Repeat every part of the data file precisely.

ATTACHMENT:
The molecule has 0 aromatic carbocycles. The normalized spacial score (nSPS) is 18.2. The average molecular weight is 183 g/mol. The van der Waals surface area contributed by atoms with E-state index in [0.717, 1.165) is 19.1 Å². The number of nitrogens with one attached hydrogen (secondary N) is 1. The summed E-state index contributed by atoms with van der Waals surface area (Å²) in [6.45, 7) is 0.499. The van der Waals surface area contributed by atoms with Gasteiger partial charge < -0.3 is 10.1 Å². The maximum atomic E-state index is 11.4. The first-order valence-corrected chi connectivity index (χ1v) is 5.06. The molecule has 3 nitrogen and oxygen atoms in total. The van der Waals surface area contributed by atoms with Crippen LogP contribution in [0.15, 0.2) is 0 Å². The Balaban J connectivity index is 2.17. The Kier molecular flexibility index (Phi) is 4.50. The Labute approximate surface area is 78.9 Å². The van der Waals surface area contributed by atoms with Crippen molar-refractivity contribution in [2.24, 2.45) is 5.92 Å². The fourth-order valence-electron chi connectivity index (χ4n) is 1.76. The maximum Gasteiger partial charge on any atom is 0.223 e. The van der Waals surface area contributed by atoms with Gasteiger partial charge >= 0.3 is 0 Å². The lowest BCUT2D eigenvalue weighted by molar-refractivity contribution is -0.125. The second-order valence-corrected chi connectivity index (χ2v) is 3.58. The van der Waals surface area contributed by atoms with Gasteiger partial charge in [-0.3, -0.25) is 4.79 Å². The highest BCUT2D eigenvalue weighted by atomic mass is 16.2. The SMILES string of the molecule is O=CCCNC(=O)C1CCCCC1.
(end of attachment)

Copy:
The molecule has 0 aromatic carbocycles. The normalized spacial score (nSPS) is 18.2. The average molecular weight is 183 g/mol. The van der Waals surface area contributed by atoms with E-state index in [0.717, 1.165) is 19.1 Å². The number of nitrogens with one attached hydrogen (secondary N) is 1. The summed E-state index contributed by atoms with van der Waals surface area (Å²) in [6.45, 7) is 0.499. The van der Waals surface area contributed by atoms with Gasteiger partial charge < -0.3 is 10.1 Å². The maximum atomic E-state index is 11.4. The first-order valence-corrected chi connectivity index (χ1v) is 5.06. The molecule has 3 nitrogen and oxygen atoms in total. The van der Waals surface area contributed by atoms with Crippen LogP contribution in [0.15, 0.2) is 0 Å². The Balaban J connectivity index is 2.17. The Kier molecular flexibility index (Phi) is 4.50. The Labute approximate surface area is 78.9 Å². The van der Waals surface area contributed by atoms with Crippen molar-refractivity contribution in [2.24, 2.45) is 5.92 Å². The fourth-order valence-electron chi connectivity index (χ4n) is 1.76. The maximum Gasteiger partial charge on any atom is 0.223 e. The van der Waals surface area contributed by atoms with Gasteiger partial charge >= 0.3 is 0 Å². The lowest BCUT2D eigenvalue weighted by molar-refractivity contribution is -0.125. The second-order valence-corrected chi connectivity index (χ2v) is 3.58. The van der Waals surface area contributed by atoms with Gasteiger partial charge in [-0.3, -0.25) is 4.79 Å². The highest BCUT2D eigenvalue weighted by atomic mass is 16.2. The SMILES string of the molecule is O=CCCNC(=O)C1CCCCC1.